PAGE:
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Wasted vaccine doses in Nevada: How many, and reasons why

Updated March 1, 2021 - 1:30 pm

Fewer than 1,500 doses of COVID-19 vaccine have gone to waste in Nevada, or about 0.2 percent of the almost 743,000 doses delivered to the state as of Wednesday.

Records documenting the losses show they are often due to the challenges of administering the highly sensitive vaccine within a rigid time frame before it spoils, according to copies obtained by the Review-Journal.

“I think the story is how well our vaccinating partners in Nevada are doing at safely storing the vaccine and using it effectively,” Nevada state health official Karissa Loper said, noting the state’s loss reports exclude doses the federal government delivers directly to retail pharmacies.

The state compiles the reports from health districts, hospitals and other medical clinics administering the vaccine and provides the information to the Centers for Disease Control and Prevention.

The reports include instances of damaged vials and syringes, improper storage leading to expiration and lost or unaccounted-for vaccine.

More than 200 doses statewide went to waste after vaccination clinics ended the day with more doses than appointments, or scheduled patients did not show up. Southern Nevada Health District officials reported this week that 36 percent of appointments for second doses at health district sites have been no-shows.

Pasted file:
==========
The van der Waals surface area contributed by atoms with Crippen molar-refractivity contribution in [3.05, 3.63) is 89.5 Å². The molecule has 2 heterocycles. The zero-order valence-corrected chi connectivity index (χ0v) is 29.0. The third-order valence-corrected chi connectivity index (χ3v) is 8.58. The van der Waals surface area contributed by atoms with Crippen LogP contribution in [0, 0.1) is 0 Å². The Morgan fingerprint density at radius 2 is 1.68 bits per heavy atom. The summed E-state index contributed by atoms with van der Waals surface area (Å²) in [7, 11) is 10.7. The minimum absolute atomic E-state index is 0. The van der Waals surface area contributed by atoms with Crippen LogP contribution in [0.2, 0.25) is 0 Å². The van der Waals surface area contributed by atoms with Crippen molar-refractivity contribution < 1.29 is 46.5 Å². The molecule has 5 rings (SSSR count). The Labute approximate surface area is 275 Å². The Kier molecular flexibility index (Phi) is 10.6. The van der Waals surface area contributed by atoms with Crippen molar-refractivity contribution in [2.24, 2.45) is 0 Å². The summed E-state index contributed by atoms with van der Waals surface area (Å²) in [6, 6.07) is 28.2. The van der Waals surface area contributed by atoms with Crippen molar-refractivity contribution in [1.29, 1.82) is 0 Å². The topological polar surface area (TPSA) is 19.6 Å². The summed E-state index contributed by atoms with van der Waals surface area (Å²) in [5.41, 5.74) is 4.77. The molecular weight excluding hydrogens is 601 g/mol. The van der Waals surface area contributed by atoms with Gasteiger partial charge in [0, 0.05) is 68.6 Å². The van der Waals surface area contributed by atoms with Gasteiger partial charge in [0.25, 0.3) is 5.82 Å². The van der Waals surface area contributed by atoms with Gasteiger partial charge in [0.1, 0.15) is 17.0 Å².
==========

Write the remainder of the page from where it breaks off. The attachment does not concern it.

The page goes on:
Provider locations in Clark County, which have received the most vaccine, recorded wasting the greatest number of doses.

Altogether, some 900 doses went to waste here. Hundreds were destroyed because they were not administered within five days of thawing, as required.

In mid-December, 200 doses of the Pfizer vaccine meant for medical workers expired at Spring Valley Hospital. They were part of a 1,300-dose shipment that arrived already thawed and was larger than the hospital needed.

Although some excess doses were redistributed among other hospitals in The Valley Health System, the hospital was unable to reach the Southern Nevada Health District to determine if there were other organizations that could use the vaccine before it expired, hospital spokeswoman Gretchen Papez wrote in an email.

“Had the vaccine arrived frozen, we would have been able to store it and use it for upcoming clinics,” Papez wrote.

Federal and state guidance at the time was that vaccines should be administered only to health care personnel. Spring Valley Hospital officials believed they could be penalized and removed from the state’s vaccination program if they had given the doses to other individuals, Papez wrote.

State officials said they have since made it clear that vaccinators can be flexible in terms of whom they immunize if the alternative is wasting doses, a recommendation that falls in line with CDC guidelines.

“We’re not imposing any penalties for using doses that would otherwise expire,” said Loper, deputy chief of Nevada’s Bureau of Child, Family, and Community Wellness.